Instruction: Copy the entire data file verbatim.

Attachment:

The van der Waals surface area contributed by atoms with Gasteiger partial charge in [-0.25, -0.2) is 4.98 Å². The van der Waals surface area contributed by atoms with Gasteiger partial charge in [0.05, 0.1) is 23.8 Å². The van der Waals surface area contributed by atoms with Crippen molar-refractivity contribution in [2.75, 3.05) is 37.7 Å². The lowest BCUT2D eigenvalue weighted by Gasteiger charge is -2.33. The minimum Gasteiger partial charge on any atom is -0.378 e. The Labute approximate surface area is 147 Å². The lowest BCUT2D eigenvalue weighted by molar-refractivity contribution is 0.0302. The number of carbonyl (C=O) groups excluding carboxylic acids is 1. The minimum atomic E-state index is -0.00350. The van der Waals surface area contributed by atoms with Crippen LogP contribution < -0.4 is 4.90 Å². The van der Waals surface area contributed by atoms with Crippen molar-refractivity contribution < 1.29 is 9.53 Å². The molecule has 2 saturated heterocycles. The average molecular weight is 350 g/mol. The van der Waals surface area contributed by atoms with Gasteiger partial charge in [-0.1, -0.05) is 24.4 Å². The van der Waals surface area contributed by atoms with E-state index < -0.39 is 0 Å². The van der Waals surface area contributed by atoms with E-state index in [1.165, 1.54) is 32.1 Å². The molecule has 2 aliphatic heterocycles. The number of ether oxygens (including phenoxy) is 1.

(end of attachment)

The van der Waals surface area contributed by atoms with Gasteiger partial charge in [-0.25, -0.2) is 4.98 Å². The van der Waals surface area contributed by atoms with Gasteiger partial charge in [0.05, 0.1) is 23.8 Å². The van der Waals surface area contributed by atoms with Crippen molar-refractivity contribution in [2.75, 3.05) is 37.7 Å². The lowest BCUT2D eigenvalue weighted by Gasteiger charge is -2.33. The minimum Gasteiger partial charge on any atom is -0.378 e. The Labute approximate surface area is 147 Å². The lowest BCUT2D eigenvalue weighted by molar-refractivity contribution is 0.0302. The number of carbonyl (C=O) groups excluding carboxylic acids is 1. The minimum atomic E-state index is -0.00350. The van der Waals surface area contributed by atoms with Crippen LogP contribution < -0.4 is 4.90 Å². The van der Waals surface area contributed by atoms with Crippen molar-refractivity contribution < 1.29 is 9.53 Å². The molecule has 2 saturated heterocycles. The average molecular weight is 350 g/mol. The van der Waals surface area contributed by atoms with Gasteiger partial charge in [-0.1, -0.05) is 24.4 Å². The van der Waals surface area contributed by atoms with E-state index < -0.39 is 0 Å². The van der Waals surface area contributed by atoms with E-state index in [1.165, 1.54) is 32.1 Å². The molecule has 2 aliphatic heterocycles. The number of ether oxygens (including phenoxy) is 1.